Managing Fear through Faith
Advocates of responsible, farsighted foreign policy approaches face unique communications challenges in fearful times, when strong public emotions are vulnerable to being channeled in unproductive directions. U.S. in the World’s Managing the Fear Factor project is helping diverse opinion leaders understand and meet these challenges. Through this project, we’ve begun to reach out to faith leaders, whose role in managing fear is arguably more important than ever, given the likelihood that there will continue to be terrorist attacks and attempted attacks on the United States for which religious justification is claimed. What can religious leaders and communities do and say – starting now – to discourage scapegoating, counter the manipulation of fear, and prevent further unraveling of the social and political fabric of American life at moments of great national stress?
In late March, U.S. in the World took a step toward addressing this large question at a conference on Managing Fear Through Faith, co-hosted with the Rockefeller Brothers Fund and the Bradley Hills Presbyterian Church in Bethesda, MD. The conference brought together leaders from the three Abrahamic faiths to discuss the ways their respective religions and communities have responded to fear, both historically and recently. Highlights of the discussion were subsequently presented at a briefing for Connect US members in April (PowerPoint posted here).
Looking back on the conference, we want to share some reflections on potential opportunities and obstacles that we think merit further attention going forward – and on which we invite your comments. This first post focuses on an opportunity; in the next post, we’ll talk about some of the obstacles.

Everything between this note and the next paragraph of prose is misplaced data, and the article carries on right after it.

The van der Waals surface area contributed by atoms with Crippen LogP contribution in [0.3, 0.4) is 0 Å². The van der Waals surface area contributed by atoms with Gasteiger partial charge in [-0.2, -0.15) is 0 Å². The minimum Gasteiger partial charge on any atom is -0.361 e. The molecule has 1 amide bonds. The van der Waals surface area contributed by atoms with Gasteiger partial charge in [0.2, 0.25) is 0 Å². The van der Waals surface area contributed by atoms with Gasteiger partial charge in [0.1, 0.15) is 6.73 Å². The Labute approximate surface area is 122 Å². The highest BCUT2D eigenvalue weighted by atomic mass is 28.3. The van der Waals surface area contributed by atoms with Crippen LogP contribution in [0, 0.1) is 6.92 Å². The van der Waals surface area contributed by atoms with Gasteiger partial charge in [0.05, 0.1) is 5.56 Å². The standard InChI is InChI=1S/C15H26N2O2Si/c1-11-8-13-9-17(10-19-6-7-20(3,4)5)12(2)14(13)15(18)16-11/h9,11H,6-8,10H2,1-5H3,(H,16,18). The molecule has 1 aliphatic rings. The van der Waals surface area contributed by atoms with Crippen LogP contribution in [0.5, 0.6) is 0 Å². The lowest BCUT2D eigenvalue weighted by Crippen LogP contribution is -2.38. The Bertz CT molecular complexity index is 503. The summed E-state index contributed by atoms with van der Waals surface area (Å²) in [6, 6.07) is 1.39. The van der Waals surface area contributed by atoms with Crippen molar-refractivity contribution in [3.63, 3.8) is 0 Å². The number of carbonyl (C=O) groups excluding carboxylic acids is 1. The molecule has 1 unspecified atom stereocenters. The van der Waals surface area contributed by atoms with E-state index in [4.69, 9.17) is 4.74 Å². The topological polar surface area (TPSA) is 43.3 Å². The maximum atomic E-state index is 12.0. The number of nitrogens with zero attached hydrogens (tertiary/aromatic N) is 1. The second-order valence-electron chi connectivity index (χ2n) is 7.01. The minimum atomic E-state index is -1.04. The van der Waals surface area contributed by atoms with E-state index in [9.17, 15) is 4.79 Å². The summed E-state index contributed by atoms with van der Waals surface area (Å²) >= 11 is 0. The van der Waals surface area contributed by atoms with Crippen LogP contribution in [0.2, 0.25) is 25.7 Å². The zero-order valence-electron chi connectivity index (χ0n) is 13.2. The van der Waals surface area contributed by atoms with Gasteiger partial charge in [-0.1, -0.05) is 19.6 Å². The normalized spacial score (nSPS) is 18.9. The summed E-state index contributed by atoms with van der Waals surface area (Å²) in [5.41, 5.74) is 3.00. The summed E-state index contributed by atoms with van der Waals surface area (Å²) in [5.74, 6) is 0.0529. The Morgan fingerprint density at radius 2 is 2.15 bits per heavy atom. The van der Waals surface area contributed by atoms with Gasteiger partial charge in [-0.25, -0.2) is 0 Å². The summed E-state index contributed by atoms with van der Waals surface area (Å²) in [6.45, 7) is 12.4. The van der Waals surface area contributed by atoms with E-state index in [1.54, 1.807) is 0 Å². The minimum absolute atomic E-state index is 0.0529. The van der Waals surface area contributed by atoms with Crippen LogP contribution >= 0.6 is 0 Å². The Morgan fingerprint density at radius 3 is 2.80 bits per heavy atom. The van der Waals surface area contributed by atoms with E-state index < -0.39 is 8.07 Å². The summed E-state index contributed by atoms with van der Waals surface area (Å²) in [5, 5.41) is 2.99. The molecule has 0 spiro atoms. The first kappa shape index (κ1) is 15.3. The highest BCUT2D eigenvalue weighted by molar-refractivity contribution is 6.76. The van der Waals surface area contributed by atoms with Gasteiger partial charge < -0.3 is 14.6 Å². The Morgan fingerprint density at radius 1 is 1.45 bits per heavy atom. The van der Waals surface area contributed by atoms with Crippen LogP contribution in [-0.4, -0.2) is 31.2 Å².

It’s easy to imagine faith leaders playing a critical role in calming individual fears and comforting the stricken after a major terrorist event. But research commissioned and reviewed by USITW suggests that moderating personal fears is not necessarily sufficient to promote a different kind of public thinking about how we, as a nation and as a society, should respond to the terrorism threat. Opinion leaders also need to encourage communal activities that address the real concerns people have while drawing them out of fear and into positive affiliation with others – including those who are different from themselves. Constructing opportunities for this kind of affiliative action may be one of the most important things leaders can do to reduce public fearfulness and, perhaps, to reduce the appeal of precipitous reactions that are based on fear.
Large public demonstrations of shared sorrow and sober determination after the event (as in Madrid, after the attacks of 3/11/04) are one form of affiliative, healing action. But opinion leaders should also be thinking about how to communicate in ways that encourage positive, affiliative action before a crisis. Is it possible to invite citizens to imagine how they would like their community, their institutions, and their leaders to react in future moments of great national stress? Are there ways of engaging Americans in laying the groundwork now for such a response?
While this kind of communication may not come naturally to policy experts and policy advocates, it would seem to be a very natural and appropriate way for people of faith to talk and think. As we learned from background papers prepared for the interfaith conference by three young religious scholars, all of the Abrahamic traditions seem to address the role of faith in transforming the energy of fear into a different kind of force – a force for humility, for service, for community, for the common good. By encouraging such a transformation through action and shared experience, faith leaders and communities could make an especially important contribution to shaping a more constructive public conversation about terrorism and security.